Help, My Contractor Disappeared -- Now What?

We've all heard horror stories about those poor souls who take a low bid from a contractor to redo their kitchen, but then are left hanging with unfinished cabinets, bare cement floors, and a massive, gaping hole in their bank account. Bummer! So what's a homeowner to do when a contractor pulls a disappearing act before the work is finished?

The quick answer: Don't take offense, take action.

Here are some steps to take to persuade that contractor to come back and finish what he started.

Review your contract

"Before you lash out, scrutinize your contract," advises Albert Tumpson, a Los Angeles attorney. He notes that when you're cooking on a hot plate and living out of a minifridge, it may seem like the builders are taking too long with their renovations, but they might actually be within the time frame you originally agreed upon.

What? You don't have a contract? What were you thinking?

They're not called contractors for nothing. In fact, a major red flag would be a contractor who is willing to kick off a job without a written contract -- even if he's your brother-in-law. Job specifics, length of time, and quality and cost of materials should all be specified before the first hammer swings. But fear not. All is not lost if you failed to sign on the dotted line. Tumpson says a verbal agreement may be legally binding if you have a third-party witness.

Get the job done

Once you've determined that your contractors are nearing the agreed-upon time limit and you haven't seen their smiling faces in a long while, the first step is to send a friendly but firm message -- by phone, text, email, or all three -- asking them to please come back and finish the work they've agreed to do. If you get no response, it's time to start legally covering your bases.

"Send them a registered letter that requires a signature, giving them 'notice to perform to the terms of the contract,'" advises Mark Marshall, a licensed contractor in California's Inland Empire who has stepped in numerous times to right what other contractors have wronged. "A registered letter usually shows them that you need to be taken seriously, and 90% of the time they'll come back."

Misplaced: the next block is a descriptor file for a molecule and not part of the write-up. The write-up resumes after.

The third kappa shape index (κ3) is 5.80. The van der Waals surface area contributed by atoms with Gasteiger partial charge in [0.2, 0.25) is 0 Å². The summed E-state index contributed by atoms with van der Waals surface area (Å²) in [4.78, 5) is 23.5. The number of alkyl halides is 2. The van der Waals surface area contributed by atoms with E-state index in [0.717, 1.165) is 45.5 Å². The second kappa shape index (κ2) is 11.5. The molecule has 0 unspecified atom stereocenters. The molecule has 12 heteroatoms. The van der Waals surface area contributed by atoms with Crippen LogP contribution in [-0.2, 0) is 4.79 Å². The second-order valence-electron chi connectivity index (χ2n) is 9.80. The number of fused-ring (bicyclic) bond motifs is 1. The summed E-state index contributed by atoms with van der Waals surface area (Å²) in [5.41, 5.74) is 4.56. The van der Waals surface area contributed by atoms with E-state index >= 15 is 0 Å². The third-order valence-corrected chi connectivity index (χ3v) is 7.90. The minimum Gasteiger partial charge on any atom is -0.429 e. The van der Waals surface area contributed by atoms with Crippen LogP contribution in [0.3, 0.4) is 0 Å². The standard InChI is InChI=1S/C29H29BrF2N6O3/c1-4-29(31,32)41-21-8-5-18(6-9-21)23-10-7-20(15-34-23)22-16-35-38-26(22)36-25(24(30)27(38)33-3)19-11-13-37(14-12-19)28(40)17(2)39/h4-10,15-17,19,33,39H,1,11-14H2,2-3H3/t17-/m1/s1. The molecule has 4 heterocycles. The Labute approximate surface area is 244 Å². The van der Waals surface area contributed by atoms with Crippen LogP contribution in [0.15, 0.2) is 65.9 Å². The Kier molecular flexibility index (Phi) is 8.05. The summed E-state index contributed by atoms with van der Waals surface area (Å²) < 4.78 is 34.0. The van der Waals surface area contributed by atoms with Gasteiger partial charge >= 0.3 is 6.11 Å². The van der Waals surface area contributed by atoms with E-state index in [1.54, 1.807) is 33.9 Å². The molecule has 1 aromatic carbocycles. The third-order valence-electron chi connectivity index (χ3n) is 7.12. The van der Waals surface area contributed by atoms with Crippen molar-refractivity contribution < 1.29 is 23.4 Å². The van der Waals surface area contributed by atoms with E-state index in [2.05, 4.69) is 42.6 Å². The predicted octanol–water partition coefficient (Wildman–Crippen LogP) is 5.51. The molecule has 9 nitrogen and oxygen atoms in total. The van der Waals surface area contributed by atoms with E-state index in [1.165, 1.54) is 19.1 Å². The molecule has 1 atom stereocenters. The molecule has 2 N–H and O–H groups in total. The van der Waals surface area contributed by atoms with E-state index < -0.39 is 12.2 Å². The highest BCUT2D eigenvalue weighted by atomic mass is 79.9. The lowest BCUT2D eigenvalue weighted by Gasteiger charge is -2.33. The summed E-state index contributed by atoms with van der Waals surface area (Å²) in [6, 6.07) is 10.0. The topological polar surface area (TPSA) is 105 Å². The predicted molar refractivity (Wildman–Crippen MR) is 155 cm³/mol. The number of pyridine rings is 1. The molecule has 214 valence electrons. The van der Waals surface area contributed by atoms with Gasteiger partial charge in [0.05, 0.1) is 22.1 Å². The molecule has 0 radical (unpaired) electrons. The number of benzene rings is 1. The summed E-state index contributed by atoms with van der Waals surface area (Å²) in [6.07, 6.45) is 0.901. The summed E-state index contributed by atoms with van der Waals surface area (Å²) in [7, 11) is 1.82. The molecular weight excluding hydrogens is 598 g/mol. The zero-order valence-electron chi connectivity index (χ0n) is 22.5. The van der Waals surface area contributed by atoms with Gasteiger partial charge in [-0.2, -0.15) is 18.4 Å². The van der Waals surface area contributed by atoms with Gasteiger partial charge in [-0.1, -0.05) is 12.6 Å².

Another tactic homeowner Marcy Sprague of Phoenix found useful to persuade a contractor to come back to finish her deck was to mention the possibility of posting an unflattering review on Angie's List, where she'd found the contractor in the first place.

"I'd hate to have to write a negative review about you," she told him calmly, "because I know how important that client source is to you."

You can also mention you'd be inclined to post negative reviews on your local Better Business Bureau website and Craigslist, in addition to anywhere else the contractor might advertise.


If these tactics fail to get you the desired results, it's time to step it up.

Send a second registered letter: Inform the contractors that if they don't finish their work within a given amount of time, say, 10 days, their contract will be terminated and you will contact their bond company. This is the third party typically required by contractor licensing agencies that, in the event that a contractor flakes, will offer you full compensation. It's easy to find the bond company by looking up your contractor on your state licensing board's website. "Contractors hate it when you mess with their bonds," says Marshall. In states such as California, a contractor can't be licensed without being bonded, so you could be threatening their very livelihood.

Fire them outright: This will not get your work done in a timely fashion, but at least it will clear the way for someone else to step in and finish the job. Be advised, however, that you must be able to show that the contractor is in clear breach of the contract, and have well-documented instances of those breaches, or the contractor could take you to court and put a lien on your property, claiming that you're the party in breach of contract.

Get your money back

These options are fine and dandy if you just want your project finished. But if you've paid the contractor ahead of time and you want the money back for materials that weren't delivered and services that weren't rendered, that's a whole 'nother kettle of fish.

Try these steps from Oliver Marks, a carpenter who specializes in home improvement:

Request a hearing: If your construction contract contains a binding arbitration clause, this is a relatively low-cost process in which a neutral party or arbitrator makes a final decision about who owes whom what.

Go to small-claims court: This is fine if your claim is a small one. Most states limit small claims to a range of $3,000 to $7,500.

Make a claim with the contractor's bond company: The mere mentioning of this approach could clear up the problem.

Hire an attorney: This will probably be your last resort, because, hello? Most lawyers are expensive! You would have to be suffering major financial loss to make it worth paying up to $400 per hour for a real estate attorney's services. If it's a good lawyer, though, and you have a real case, this is one of the surest way to get compensation.

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